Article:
Use this URL to cite or link to this record in EThOS:
Title: Investigating sensory-motor interactions to shape rehabilitation
Author: Melendez-Calderon, Alejandro
ISNI:       0000 0004 2715 3218
Awarding Body: Imperial College London
Current Institution: Imperial College London
Date of Award: 2012
Availability of Full Text:
Access from EThOS:
Access from Institution:
Over the last decades, robotic devices for neurorehabilitation have been developed with the aim of providing better and faster improvement of motor performance. These devices are being used to help patients repeat movements and (re)learn different dynamic tasks. Over the years, these devices have become bigger and more complex, so as to provide the end user with a more realistic and sophisticated stimuli while still allowing the experimenter to have control over the interaction forces that can potentially shape the motor behaviour. However, experimental results have shown no clear advantage of these complex devices over simpler versions. In this context, this thesis investigates sensory-motor processes of human interaction, which can help us understand the main issues for rehabilitation devices and how to overcome the limitations of simple devices to train particular motor behaviours. Conventional neurorehabilitation of motor function relies on haptic interaction between the patient and physiotherapist. However, how humans deal with human-human interactions is largely unknown, and has been little studied. In this regard, experiments of the first section of the thesis investigate the mechanisms of interaction during human-human collaborative tasks. It goes from identifying the different strategies that dyads can take to proposing methods to measure and understand redundancy and synchrony in haptic interactions. It also shows that one can shape the interaction between partners by modifying only the visual information provided to each agent. Learning a novel skill requires integration of different sensory modalities, in particular vision and proprioception. Hence, one can expect that learning will depend on the mechanical characteristics of the device. For instance, a device with limited degrees of freedom will reduce the amount of information about the environment, modify the dynamics of the task and prevent certain error-based corrections. To investigate this, the second section of the thesis examines whether the lack of proprioceptive feedback that is created due to mechanical constraints or haptic guidance can be substituted with visual information. Psychophysical experiments with healthy subjects and some preliminary experiments with stroke patients presented in this thesis support the idea that by incorporating task-relevant visual feedback into simple devices, one could deliver effective neurorehabilitation protocols. The contributions of the thesis are not limited to the role of visual feedback to shape motor behaviour, but also advance our understanding on the mechanisms of learning and human-human interaction.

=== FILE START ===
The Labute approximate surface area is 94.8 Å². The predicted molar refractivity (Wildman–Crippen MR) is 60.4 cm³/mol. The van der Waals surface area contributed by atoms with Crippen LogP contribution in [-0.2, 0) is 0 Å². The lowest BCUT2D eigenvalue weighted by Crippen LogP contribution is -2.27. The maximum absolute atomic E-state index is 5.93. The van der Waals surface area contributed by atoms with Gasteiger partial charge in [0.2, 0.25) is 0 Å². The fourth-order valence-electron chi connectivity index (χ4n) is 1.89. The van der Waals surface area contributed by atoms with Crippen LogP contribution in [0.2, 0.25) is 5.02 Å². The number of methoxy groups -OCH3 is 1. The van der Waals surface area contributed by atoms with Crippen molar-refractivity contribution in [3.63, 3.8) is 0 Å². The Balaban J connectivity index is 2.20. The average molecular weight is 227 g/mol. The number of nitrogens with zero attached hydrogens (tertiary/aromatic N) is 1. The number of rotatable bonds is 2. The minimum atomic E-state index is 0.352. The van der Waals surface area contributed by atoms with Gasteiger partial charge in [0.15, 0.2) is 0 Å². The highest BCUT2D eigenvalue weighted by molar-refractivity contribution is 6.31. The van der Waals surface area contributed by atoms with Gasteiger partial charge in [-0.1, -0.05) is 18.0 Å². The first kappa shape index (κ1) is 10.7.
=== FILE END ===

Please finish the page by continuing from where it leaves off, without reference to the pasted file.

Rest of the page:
Supervisor: Burdet, Etienne Sponsor: CONACYT (Mexico) ; EU (HUMOUR)
Qualification Name: Thesis (Ph.D.) Qualification Level: Doctoral